Civil Statute Reform for Survivors of Sexual Violence Moves Forward
Legislative Hearings for Critical Reform Will Begin in March
February 14, 2019
Trenton, N.J. – New Jersey’s legislature announced today that it will begin hearings on expanding the state’s civil statute of limitations on March 7.
“We’re thankful that this bill, and the survivors of abuse who will benefit from it, will have their day to be heard in Trenton,” said Patricia Teffenhart, executive director of the New Jersey Coalition Against Sexual Assault (NJCASA). “For years, survivors and victims of sexual violence have been denied justice because of New Jersey’s outdated civil statute of limitations. Expanding our civil statute is a common-sense, long overdue reform. We’re grateful to Sen. Vitale for his sustained, thoughtful, and passionate advocacy on behalf of survivors.”
The bill, S477 / A3648, would expand the state’s limited civil statute, allowing victims of violence more time to decide if they want to pursue justice through the civil system. N.J. has no criminal statute of limitations for sexual assault; presently, the civil statute is two years. Versions of civil statute reform have been introduced in Trenton for nearly a decade, without gaining traction.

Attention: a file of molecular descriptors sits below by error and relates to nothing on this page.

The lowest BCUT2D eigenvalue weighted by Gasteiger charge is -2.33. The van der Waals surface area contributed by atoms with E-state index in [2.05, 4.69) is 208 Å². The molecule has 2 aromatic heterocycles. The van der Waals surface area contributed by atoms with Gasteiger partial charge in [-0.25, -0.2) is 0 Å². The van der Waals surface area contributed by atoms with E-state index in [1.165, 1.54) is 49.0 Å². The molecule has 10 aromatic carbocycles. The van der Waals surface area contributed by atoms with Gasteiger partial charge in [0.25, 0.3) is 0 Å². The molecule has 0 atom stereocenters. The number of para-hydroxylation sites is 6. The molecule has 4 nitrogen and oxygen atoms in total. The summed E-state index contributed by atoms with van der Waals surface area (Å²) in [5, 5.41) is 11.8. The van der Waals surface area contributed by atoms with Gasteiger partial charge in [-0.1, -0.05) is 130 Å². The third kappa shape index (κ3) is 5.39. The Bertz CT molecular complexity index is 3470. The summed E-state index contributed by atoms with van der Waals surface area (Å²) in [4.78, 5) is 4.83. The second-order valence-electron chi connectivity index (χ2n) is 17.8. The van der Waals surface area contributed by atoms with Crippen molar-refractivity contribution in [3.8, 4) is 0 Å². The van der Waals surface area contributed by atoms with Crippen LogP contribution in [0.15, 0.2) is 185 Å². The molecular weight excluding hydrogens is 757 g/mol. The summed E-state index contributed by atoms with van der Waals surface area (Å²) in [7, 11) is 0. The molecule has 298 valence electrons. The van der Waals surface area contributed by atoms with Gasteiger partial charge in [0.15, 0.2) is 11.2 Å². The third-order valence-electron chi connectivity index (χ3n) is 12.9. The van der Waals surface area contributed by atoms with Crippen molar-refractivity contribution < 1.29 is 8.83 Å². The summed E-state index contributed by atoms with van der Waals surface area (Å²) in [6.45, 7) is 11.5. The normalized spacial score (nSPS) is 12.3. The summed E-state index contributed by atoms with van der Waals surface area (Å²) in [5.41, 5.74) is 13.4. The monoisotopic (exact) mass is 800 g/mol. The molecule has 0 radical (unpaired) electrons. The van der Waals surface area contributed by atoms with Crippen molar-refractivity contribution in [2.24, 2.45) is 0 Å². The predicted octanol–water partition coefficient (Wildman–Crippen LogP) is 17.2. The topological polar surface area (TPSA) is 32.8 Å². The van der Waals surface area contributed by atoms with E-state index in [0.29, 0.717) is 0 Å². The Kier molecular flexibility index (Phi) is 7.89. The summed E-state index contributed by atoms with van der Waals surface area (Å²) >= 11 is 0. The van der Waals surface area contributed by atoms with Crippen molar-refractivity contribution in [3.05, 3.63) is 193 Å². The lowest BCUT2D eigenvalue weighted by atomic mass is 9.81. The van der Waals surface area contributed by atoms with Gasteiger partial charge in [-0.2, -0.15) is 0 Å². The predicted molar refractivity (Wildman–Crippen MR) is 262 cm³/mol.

Research has shown that it’s common for victims to delay reporting acts of sexual violence, given the impact of trauma on the brain. One study of female survivors of child sexual abuse found nearly half – 47 percent – did not disclose the abuse to anyone for over five years. Another study that used sexual assault hotline data found the average age of callers was 52 years old – and that male callers tended to be older than female callers.
According to research by the nonprofit organization ChildUSA, 80 percent of states have made reforms to their state’s statutes of limitations for sexual assault since 2002 – the year that the Boston Globe’s Spotlight report thrust child sexual abuse by clergy to national attention. N.J. is not one of them.
ABOUT NJCASA: NJCASA (www.njcasa.org) is the statewide advocacy and capacity building organization that represents the twenty-one county-based rape crisis centers, and the Rutgers University Office of Violence Prevention and Victim Assistance. NJCASA elevates the voice of sexual violence survivors and service providers by advocating for survivor-centered legislation, training allied professionals, and supporting statewide prevention strategies that work to address and defy the socio-cultural norms that permit and promote rape culture.
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